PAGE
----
Often times, you see words or phrases on student credit card offers that may not make a lot of sense or seem misleading. Check out the terms I’ve outlined below and discover what some of the more common snippets actually mean:
cash advance – A cash advance is when you use your credit card like checking account, and withdraw money from it. You usually have to set up a special PIN number for this, and can do it at most ATMs. I highly recommend never doing this because the money you withdraw has a much higher interest rate on it than simply charging whatever you are buying. For example, my MasterCard’s purchase APR is 13.9%, and its Cash Advance APR is 24% — pretty big difference.
charge card - A charge card is a special type of credit card, because it has to paid off at the end of the month. Think of the old style American Express cards. Many business credit accounts are charge cards, and most have a much higher line of credit (or an unlimited one) and a set annual fee for use.
credit limit – Your credit limit is the maximum amount of money you can charge on your credit card without incurring penalties or extra finance charges. If you go above this limit, it can hurt your credit score and rack up all sorts of hidden charges in the fine print of your bank statement.
credit score – Raising your credit score is pretty much the #1 reason for using a credit card. It is a number that is generated by three different credit card bureaus (Transunion, Equifax, and Experian) and is used for a ton of different things you will likely do in your life… like buying a car, buying a house, renting an apartment, and even background checking for a new job. The higher your credit score, the better equipped companies think you are to handle any type of financial debt, and as a result, they are more generous in their offerings to you, be it a lower interest rate on a loan, or an approval on that apartment you’ve been eyeing with your best friend.
default – Default is something that it is vital that you understand, from the moment you are issued a credit card. The bottom line is this: if you fail to make more than 2 or 3 monthly payments in a row (depending on the specific rules of your bank) you can go into default, and get crazy amounts of interest and a much higher APR levied on your credit account. It also pretty much ruins your credit score. Short and simple — always make your minimum payments.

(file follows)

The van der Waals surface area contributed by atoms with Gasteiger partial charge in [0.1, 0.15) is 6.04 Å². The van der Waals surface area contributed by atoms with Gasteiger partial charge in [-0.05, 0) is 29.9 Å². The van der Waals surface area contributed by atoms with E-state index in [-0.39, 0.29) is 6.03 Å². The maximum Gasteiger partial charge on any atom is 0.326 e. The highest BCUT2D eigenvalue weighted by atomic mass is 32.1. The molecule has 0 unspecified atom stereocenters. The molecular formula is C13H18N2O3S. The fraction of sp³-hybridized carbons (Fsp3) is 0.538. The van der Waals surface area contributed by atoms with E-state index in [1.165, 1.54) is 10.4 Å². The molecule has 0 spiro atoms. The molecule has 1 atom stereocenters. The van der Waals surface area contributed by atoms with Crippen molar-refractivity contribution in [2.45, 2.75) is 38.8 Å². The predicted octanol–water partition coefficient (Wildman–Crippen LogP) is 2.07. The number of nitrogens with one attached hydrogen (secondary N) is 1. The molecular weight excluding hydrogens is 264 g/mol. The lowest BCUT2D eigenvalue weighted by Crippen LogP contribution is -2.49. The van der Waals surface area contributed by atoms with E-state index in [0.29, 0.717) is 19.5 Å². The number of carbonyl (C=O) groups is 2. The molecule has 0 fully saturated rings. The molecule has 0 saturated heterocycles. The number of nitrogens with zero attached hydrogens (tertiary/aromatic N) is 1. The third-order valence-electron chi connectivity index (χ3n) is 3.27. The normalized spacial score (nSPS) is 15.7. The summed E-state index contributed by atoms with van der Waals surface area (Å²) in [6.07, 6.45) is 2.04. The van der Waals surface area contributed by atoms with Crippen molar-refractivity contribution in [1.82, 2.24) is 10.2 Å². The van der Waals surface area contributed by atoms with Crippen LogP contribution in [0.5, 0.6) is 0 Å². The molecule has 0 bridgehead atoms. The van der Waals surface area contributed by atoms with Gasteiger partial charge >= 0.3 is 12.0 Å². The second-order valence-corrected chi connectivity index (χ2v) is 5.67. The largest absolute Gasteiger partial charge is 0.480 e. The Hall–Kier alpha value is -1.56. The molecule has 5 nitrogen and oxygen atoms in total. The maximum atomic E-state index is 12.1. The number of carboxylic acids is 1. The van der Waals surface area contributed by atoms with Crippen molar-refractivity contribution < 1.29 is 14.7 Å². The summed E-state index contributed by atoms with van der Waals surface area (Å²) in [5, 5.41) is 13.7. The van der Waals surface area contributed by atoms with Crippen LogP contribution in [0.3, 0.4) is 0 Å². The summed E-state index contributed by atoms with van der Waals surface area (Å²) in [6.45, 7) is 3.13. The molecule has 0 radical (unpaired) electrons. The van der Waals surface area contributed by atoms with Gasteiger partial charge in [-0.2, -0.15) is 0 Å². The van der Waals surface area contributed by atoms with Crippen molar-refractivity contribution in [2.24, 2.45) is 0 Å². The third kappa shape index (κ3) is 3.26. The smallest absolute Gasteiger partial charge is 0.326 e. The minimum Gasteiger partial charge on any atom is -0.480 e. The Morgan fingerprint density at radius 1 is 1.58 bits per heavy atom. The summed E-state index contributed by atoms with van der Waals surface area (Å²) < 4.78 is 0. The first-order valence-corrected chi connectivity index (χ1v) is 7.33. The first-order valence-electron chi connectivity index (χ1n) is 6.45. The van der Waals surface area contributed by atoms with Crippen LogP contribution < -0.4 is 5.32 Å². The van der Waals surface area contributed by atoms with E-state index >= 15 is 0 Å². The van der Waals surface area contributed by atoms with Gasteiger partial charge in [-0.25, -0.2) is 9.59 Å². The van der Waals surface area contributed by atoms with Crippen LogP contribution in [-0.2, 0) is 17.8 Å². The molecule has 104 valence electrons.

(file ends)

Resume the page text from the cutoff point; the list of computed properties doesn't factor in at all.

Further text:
fixed interest rate – A fixed interest rate means that your Annual Percentage Rate (APR) on credit card purchases does not change with the performance of the economy. If you can qualify for a low fixed rate APR, you are in really good shape and probably have a good or excellent credit score.
secured credit card – A type of credit card that requires a deposit for use; think of it like a security deposit on an apartment — you pay it at the beginning and get it back when you close the card or roll over into an unsecured type card. Banks typically offer these people with bad credit or short credit history to (re)build their status with the credit bureaus. Be on the lookout for fees, because there tend to be a lot associated with this type of card.
unsecured credit card – This is the most common type of credit card. You are given a line of credit, and you are allowed to make charges up to the ceiling of that line. You are required to make a minimum payment each month, usually derived by some formula the bank has established on your total balance. Depending on the features on your card, there may or may not be an annual fee or membership fee — check the fine print.
variable interest rate – A variable interest rate means that your annual percentage rate (APR) on credit card purchases can change depending on something called the Prime Interest Rate. This rate is officially set by the Fed and is totally dependent on economic stability. If the economy is good, the rate will be low; if the economy is bad, you’ll be paying ridiculous amounts of interest. New laws going into effect soon will regulate banks’ ability to change your interest rate and require them to notify you of these changes and the ability to opt-out and close your account.
ScholarshipPoints Code: UNDERSTANDCREDIT